The Exquisite Tenderness of Trista Mateer’s When The Stars Wrote Back

The first time I met Trista she was late to her own reading, which is to say, we were both doing a reading at the same book shop, together at an Indigo in Toronto, and I began to read my poems extra slowly because even though I had never met this person, I believed that they deserved every good chance they could get to make it to their own reading, and she did make it, her and the friend who was driving her had gone to the wrong Indigo at the right time and, after discovering their mistake, had rushed across a foreign city and arrived only mildly disheveled and out of breath and reading poetry, even when you’re only mildly disheveled and out of breath, is a hard thing to do at the best of times – at the best of times you are not entirely sure that you’re actually any good at what you do and you’re concerned that perhaps you and everyone else at your reading has made a terrible mistake and maybe you should all just stop before this hot, embarrassing awkwardness goes on any longer. But Trista was great. Her words, in between breaths, were beautiful, and heartfelt and sincere and made people quiet in that wonderful way that people sometimes get at poetry readings.

And then she came and sat down next to me and my first words to her that weren’t over the internet were, “You’re late,” because I just wanted to make absolutely sure she knew. The point is, even under duress, and maybe especially under duress, Trista is a machine that takes the world and the relationships she has in it and spins it all into sentences that have tension and drama and forgiveness and anger and love, so much love, lost and found and every shade and tint in-between those two distant points. Examples of this litter her new work, When The Stars Wrote Back, a collection of nameless poems interspersed with handwriting and beautiful illustrations that capture the strangeness and unique tenderness of being human in a universe like this one, where we love and forget how to stop loving, as she writes,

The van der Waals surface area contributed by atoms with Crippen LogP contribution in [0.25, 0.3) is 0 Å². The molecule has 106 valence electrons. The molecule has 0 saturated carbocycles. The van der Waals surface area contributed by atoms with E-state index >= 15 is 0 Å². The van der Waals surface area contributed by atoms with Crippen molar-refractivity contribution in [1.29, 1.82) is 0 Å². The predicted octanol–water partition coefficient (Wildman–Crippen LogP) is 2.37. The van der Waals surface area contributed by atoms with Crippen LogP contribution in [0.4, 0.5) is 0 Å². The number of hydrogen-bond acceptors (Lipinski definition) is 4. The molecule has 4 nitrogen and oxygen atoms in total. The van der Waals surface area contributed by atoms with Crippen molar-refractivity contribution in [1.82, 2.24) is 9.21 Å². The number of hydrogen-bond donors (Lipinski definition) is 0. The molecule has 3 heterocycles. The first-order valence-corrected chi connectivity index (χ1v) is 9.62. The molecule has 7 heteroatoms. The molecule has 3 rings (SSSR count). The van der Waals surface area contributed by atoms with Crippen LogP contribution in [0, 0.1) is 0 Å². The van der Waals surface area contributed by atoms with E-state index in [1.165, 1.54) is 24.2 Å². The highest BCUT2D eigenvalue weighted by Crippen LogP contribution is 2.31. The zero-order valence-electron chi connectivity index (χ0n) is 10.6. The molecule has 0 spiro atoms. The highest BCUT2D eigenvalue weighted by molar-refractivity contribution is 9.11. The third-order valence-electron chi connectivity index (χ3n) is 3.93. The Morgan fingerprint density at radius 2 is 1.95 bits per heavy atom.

Sometimes I like to think
you still fall asleep like I do,
reaching out for me
like I keep reaching out for you.

And

What if I love you forever?
What if it never goes away?
What if I forget my own name
and only remember yours?

Trista’s work, which you can see for yourself on her instagram account as well, wonders bravely, cinematically through a relationship she wants, and doesn’t want and forgets but can’t forget and it’s about her mother and her father and heroin and the power people from your past have over you and her body and it’s about not being young anymore or innocent or anything and that’s what poetry is supposed to do, it’s supposed to point at something we cannot point at, and talk about something we cannot talk about.

When The Stars Wrote Back is a beautiful book and I hope that, especially now, in this dark apocalyptic, endless fucking hellscape of a moment in the world we find ourselves in, that you treat yourself to it and if not, that you find something just as beautiful. But that, I imagine, would be a hard challenge indeed.

When The Stars Wrote Back is available wherever good books are sold and, amongst other places, Amazon, and I thoroughly recommend it.

How To Write Love Poems

Photo by Filipe Almeida on Unsplash

If you’d like to know how to write poetry about love, or have been planning to write a love poem for a while now, this is what I keep in mind when I’m writing.